SOUTHINGTON — The library board on Monday night unanimously chose a Farmington architectural firm to draw up plans for a new or renovated library.
The board recommended a contract with QA+M Architecture. The hire must be approved by the Town Council, which is scheduled to meet next week.
A planning committee interviewed four firms last week. Joanne Kelleher, a library board and planning committee member, said all four specialized in library construction and renovation.
“They were all selected (for interviews) because they had experience designing libraries,” she said. “Probably any of the four of them would qualify.”
Library leaders said they liked QA+M’s approach to addressing space and safety concerns with the existing library building on Main Street. With a tentative budget at about $10 million, library director Kristi Sadowski said it’s likely the current building will be incorporated into the new construction.
Kelleher said QA+M’s team included a Southington resident. She felt they emphasized understanding the town’s needs the most.
The firm would also help write grants and build support for a referendum if the library construction project went forward.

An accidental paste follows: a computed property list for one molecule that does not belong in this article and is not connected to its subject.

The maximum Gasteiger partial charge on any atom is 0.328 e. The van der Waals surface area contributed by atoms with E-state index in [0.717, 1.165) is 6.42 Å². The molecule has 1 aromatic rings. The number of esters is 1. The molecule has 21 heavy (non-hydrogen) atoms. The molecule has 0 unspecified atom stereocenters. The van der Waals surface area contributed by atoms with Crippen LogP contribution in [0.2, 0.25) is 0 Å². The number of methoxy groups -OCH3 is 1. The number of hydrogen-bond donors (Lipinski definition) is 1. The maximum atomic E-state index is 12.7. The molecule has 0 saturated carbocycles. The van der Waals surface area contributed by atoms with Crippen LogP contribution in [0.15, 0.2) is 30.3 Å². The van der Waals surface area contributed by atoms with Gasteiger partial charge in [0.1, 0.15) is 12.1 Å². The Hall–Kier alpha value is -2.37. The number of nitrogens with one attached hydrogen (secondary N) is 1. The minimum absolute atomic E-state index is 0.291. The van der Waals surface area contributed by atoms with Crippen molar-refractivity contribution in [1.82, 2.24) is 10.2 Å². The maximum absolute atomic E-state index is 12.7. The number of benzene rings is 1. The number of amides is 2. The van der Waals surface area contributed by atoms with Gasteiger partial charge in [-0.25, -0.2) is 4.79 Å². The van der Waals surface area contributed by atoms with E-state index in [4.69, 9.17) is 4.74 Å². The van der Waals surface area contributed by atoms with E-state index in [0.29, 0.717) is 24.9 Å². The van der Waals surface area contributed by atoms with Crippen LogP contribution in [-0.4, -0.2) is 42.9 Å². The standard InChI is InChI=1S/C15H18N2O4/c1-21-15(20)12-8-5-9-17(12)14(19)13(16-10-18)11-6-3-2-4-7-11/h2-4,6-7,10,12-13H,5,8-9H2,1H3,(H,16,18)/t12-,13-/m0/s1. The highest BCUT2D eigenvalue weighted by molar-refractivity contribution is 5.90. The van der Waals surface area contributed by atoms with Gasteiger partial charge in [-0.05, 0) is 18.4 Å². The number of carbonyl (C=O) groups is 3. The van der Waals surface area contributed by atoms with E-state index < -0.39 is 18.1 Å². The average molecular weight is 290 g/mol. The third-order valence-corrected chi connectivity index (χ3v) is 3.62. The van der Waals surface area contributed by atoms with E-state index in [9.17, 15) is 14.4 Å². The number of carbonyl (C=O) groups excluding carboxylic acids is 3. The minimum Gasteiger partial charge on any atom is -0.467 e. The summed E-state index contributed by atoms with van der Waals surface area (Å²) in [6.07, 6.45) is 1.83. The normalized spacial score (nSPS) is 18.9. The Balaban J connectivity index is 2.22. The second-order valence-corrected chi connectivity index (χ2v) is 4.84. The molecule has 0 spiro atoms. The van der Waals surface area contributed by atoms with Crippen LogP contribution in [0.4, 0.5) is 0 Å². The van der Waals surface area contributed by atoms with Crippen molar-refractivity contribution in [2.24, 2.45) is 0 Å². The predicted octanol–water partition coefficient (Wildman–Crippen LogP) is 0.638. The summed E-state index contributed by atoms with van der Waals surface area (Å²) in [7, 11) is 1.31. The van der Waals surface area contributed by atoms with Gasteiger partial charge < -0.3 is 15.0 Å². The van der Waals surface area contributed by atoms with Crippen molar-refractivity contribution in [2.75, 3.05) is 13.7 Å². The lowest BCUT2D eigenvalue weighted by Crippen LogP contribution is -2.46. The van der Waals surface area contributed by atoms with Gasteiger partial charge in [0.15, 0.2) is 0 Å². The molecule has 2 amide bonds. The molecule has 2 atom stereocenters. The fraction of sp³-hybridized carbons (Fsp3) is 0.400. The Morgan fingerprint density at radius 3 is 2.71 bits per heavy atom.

“They’re going to be with us every step of the way,” said Kevin Curtiss, library board chairman.
Walter Grover, a library board member, felt the Farmington firm had specialized expertise that local companies lacked.
“We’re not going to find that with someone who does house building or plazas,” he said. “These guys specialize in libraries.”
While some of the firms focused on their work elsewhere, Grover said QA+M focused on how to customize a new building to the town’s needs and budget.
The town budgeted $35,000 for the design work and all four companies interviewed came in just under that threshold.
Before beginning to work on designs, QA+M would review existing conditions and talk with fire officials about existing fire code violations. The company will also conduct interviews with library leaders, staff and community members about what’s needed in the library.
Kelleher said the company would have no problem coming up with a design in time for a November 2020 referendum.
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